Signs need to be clear and sized to be readable by people of varying abilities from the appropriate distance.

Graphic showing hierarchy / bad arrows / avoid clutter / Languages / Consistency and simplicity

The passenger route should be reinforced with reassuring information if the endpoint is not immediately apparent.

Personal technology has extended the realm of wayfinding design to the home, through journey preparation via a website to approaching and using the station using personal digital technology and apps.

Commercial planning

Commercial facilities are an important part of the business case for rail networks and stations. Their revenue helps support the station as well as, in some cases, overall infrastructure investment and ticket pricing. However, these facilities also provide important services to passengers and visitors.

A passenger who is at ease about when, where and how they are to embark on the next stage of their journey will be in a relaxed state of mind and will feel encouraged to explore the retail and services the station has to offer. We always aim, therefore, to support and reinforce the operational efficiency of station design with a holistic approach, providing retail solutions that are complementary and sensitive to the wider architectural and interior design context. We believe that this aspect, along with wayfinding, media, look and feel and other elements, should ideally fall within one area of responsibility.

An exciting aspect of station design is the tidal nature of stations such as St Pancras London International, London Waterloo and Kings Cross, as they accommodate commuter flows. Others, such as Stratford International, also have to manage high event-related peaks. A tidal flow presents challenges, but also opportunities to consider varying the offers or flows - having different offers at different times of the day to meet different demand profiles.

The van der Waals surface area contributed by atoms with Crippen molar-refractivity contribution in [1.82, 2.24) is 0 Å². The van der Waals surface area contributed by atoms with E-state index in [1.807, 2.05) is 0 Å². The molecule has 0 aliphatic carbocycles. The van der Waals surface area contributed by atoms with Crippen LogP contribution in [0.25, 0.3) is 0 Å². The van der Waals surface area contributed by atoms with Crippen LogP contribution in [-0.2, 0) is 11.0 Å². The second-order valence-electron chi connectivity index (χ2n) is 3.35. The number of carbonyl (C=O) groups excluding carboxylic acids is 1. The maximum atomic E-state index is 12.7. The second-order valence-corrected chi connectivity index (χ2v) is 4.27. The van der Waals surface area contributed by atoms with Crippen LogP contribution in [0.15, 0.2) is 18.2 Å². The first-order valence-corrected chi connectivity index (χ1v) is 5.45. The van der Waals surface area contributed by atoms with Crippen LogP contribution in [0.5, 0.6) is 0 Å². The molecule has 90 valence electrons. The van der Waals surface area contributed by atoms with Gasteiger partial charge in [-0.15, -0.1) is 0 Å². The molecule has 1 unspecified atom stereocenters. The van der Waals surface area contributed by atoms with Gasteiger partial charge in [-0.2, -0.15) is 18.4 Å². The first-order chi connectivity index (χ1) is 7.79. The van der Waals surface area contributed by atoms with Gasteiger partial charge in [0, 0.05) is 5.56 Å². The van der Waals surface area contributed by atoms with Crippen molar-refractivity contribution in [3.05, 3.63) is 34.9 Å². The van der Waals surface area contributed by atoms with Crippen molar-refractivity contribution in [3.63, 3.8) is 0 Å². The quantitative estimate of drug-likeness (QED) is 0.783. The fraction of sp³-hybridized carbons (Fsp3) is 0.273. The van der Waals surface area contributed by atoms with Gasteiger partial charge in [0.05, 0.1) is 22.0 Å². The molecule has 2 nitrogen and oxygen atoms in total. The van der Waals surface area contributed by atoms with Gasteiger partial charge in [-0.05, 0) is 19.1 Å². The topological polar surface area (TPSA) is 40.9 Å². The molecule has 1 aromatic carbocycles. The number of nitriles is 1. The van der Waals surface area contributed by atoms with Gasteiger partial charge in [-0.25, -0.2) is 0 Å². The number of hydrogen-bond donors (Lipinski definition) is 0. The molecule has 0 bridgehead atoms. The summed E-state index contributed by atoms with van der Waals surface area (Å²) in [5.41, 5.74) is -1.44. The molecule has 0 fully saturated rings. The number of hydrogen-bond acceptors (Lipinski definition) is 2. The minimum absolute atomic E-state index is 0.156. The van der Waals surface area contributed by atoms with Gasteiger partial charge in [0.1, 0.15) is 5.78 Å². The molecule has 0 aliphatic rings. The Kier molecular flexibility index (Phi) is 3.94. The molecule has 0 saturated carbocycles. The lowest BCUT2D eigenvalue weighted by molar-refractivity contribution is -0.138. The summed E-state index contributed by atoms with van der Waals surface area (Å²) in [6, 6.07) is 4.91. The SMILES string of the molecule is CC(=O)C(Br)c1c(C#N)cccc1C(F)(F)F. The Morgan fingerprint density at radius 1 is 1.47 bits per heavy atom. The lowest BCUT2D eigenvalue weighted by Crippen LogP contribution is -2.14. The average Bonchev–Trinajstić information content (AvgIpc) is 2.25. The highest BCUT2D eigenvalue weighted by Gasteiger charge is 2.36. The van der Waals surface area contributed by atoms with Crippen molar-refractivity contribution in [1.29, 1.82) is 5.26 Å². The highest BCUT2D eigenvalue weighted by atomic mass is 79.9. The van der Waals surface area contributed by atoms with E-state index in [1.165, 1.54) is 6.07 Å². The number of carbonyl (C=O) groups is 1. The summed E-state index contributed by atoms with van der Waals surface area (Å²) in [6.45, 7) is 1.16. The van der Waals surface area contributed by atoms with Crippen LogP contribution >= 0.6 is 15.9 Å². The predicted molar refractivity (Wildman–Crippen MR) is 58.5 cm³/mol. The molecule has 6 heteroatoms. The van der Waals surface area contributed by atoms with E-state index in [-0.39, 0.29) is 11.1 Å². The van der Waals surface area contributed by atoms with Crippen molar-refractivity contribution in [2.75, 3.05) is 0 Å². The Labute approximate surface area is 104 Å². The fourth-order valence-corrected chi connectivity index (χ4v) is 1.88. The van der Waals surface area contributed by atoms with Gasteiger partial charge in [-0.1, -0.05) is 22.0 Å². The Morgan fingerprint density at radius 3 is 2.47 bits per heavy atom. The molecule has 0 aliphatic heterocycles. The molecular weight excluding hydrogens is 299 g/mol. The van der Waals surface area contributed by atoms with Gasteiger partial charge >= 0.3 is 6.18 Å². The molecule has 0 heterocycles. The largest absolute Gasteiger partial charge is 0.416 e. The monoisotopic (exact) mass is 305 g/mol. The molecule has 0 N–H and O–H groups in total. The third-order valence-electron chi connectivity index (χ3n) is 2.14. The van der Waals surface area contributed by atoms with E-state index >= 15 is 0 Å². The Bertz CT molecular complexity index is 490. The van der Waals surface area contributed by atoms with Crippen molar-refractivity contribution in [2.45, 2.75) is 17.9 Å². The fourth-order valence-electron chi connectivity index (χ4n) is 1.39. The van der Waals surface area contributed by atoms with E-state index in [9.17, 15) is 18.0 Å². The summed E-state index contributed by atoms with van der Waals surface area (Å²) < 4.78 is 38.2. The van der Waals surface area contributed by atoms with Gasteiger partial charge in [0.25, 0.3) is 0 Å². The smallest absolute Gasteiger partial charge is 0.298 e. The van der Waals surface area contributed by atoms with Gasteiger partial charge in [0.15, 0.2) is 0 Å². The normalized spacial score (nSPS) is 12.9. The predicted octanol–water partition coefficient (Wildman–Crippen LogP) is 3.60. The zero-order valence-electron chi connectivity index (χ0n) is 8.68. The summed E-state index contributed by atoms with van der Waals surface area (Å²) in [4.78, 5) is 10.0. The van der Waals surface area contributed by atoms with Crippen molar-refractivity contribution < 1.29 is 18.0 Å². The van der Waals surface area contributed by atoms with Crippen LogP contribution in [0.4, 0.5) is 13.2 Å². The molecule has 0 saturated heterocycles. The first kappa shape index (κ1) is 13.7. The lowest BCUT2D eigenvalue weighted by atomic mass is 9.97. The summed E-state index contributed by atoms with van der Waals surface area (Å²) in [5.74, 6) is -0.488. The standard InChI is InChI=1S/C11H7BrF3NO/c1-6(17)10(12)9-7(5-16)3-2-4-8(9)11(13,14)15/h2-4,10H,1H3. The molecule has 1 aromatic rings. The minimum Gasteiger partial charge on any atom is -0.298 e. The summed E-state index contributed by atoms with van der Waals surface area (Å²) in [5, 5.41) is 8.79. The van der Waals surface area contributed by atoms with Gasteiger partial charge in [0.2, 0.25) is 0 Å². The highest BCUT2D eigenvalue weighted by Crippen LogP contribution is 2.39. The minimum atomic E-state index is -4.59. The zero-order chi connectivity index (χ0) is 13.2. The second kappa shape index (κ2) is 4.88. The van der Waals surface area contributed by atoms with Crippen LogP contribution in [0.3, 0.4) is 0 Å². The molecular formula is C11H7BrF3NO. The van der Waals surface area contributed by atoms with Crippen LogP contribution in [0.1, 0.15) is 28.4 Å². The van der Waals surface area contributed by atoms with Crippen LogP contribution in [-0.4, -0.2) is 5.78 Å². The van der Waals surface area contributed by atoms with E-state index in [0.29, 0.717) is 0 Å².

On the way to work, commuters are generally seeking morning, and maybe lunchtime, grab-and-go items. On the return journey, many look for last-minute groceries, a bottle of wine for dinner or a last-minute gift.

The station’s importance to the local community should be reflected in the commercial offer. While the income generated is important, there is an increasing realisation of the benefit of working with local providers rather than national or international conglomerates.

Designing successful commercial facilities is about understanding interaction at the human, ‘street’-level. Offers need to be accessible, visible and relevant to the demographic base. Designers often curve retail frontage to maximise sightlines, but this is not always appropriate and there are other ways of achieving similar prominence.

Rhythm, proportion, transparency and appeal to more than just our visual sense should be considered, but an information-rich environment does present barriers. There are also practical considerations, including servicing, security and back-of-house facilities.

We encourage operators to consider providing churn and variety through regular pop-up rotation alongside the established staples. This also gives local businesses an opportunity.